Sunset Park

Sunset Park water main break another in a growing list of local street issues

November 26, 2019 Jaime DeJesus
Share this:

It’s been a rough road for Sunset Park, literally.

The massive water main break at 44th Street and Fifth Avenue on Sunday is just the latest in a series of infrastructure issues that have plagued the neighborhood and its residents over the past few years, creating massive headaches for people living and doing business in the neighborhood to go with the massive sinkholes and water main breaks.

In August 2015, a sinkhole 20 feet wide and 20 feet deep opened up at the intersection of Fifth Avenue and 64th Street, closing the street to traffic. Repairs were finally completed in September 2016, over a year after the hole formed. It had originally been slated to be fixed by November 2015.

Subscribe to our newsletters

Stores near the sinkhole suffered during the intersection closure. “It really created a mess for business there and on the other side,” said Renee Giordano, the former executive director of the local Business Improvement District, back in 2016. Not only did the closure reduce traffic to the affected area, but, said Giordano at the time, “An essential need was getting the water back on for the Wash Club laundry business across from the sinkhole.”

The loss of parking spaces was a nightmare for residents, with one man, John Kosciusko, saying at the time, “Some people have to park all the way in Bay Ridge because of the construction. We are running out of options on where to put your car. I don’t know what to do anymore.”

Then, to make matters worse, another sizable sinkhole formed on 56th Street between Fifth and Sixth Avenues in March 2016.

In that case, the problems were traced to “leaks on the private service lines” of two homes, according to Edward Timbers. With homeowners responsible for leaks to the water lines that had failed, it was up to the city’s Department of Environmental Protection and the Department of Transportation “to backfill the roadway so it can be reopened to traffic,” Timbers said.

Work crews are busy on Monday at the scene of a water main break at Fifth Avenue and 44th Street in Sunset Park.
Work crews are busy on Monday at the scene of a water main break at Fifth Avenue and 44th Street in Sunset Park. Photo: Lore Croghan/Brooklyn Eagle

One frustrating aspect of the situation, according to local BID director David Estrada, is that there has been “capital money on the books for an infrastructure rebuild of Fifth Avenue. . .for 18 or 20 years, but something else always seems to take priority so Fourth Avenue admirably gets rebuilt with a bike lane, Third Avenue gets accommodations because of all the growth on the industrial waterfront but Fifth Avenue always gets put at the end of the list and it’s ridiculous.”

It’s not only the headline-making sinkholes and water main ruptures that are a problem, Estrada added.

“I’m pulling up to the curb of 5116 Fifth Ave. and the curbs are sinking, the pavement near the bus stop is deformed, water is pooling that won’t drain,” he explained. “There are potholes and sinkholes and manhole covers that sink in, up and down all along the avenue and the cross streets. It’s a constant cat-and-mouse game with these repairs that never address the underlying problem and that’s that the infrastructure serving Fifth Avenue, especially in the heart of Sunset Park, has gone unattended for a generation.”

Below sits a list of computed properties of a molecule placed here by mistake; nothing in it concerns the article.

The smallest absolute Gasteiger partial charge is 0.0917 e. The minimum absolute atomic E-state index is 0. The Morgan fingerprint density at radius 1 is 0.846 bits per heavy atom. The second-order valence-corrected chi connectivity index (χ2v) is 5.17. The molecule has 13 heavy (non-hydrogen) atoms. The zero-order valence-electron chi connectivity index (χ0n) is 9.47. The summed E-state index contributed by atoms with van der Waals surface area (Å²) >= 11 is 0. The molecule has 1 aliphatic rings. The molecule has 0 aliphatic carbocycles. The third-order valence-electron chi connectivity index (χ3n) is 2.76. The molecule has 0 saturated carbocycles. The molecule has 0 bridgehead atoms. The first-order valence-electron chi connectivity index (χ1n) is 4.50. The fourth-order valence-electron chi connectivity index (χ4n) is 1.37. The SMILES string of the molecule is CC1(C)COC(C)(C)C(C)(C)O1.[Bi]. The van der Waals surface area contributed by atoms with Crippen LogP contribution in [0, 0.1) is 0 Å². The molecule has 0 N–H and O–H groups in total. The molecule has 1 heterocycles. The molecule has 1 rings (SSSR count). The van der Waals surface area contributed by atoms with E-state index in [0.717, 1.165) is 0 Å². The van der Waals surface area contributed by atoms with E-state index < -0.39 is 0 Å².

Community Board 7 Chairperson Cesar Zuniga concurred.

“[The water main break] got me thinking about broader questions about the infrastructure in our neighborhood,” he said. “It’s problematic and it got me thinking about public policy, infrastructure locally and across the region. When you add to that, infrastructure around that transit system, when you add that to that, infrastructure around our housing in Sunset Park, it’s time for us to put into perspective what we need to be focusing on as leaders.”

It made the chairman think about the amount of resources being directed toward Industry City.  “We are spending all these resources on rezoning for one particular actor, and the infrastructure across our neighborhood is really at its breaking point,” he said. “Why aren’t we having a more comprehensive conversation about how to deal with that, instead of these one-off spot types of rezonings, not just on the waterfront, but all the things that are coming down the pipeline?”

The fact that DEP hasn’t yet said what caused the water main break has locals worried.

“Regardless of what the cause is, there’s a legitimate concern for people to wonder about how old our infrastructure is. We rely on it and when it goes kablooey, like it did [Sunday], it really begs the question: what do we need to be focusing on?” Zuniga said.

He also speculated that all the truck traffic the neighborhood deals with could exacerbate the problem. “At the community board, we’ve been talking about truck traffic and how much more we should see with the development that’s going on, and we’re not having the commensurate conversation about whether our infrastructure ready to support all that development,” he said.

“On any given day, somewhere along Fifth Avenue,” Estrada added, “something is just falling apart.”

Leave a Comment

Leave a Comment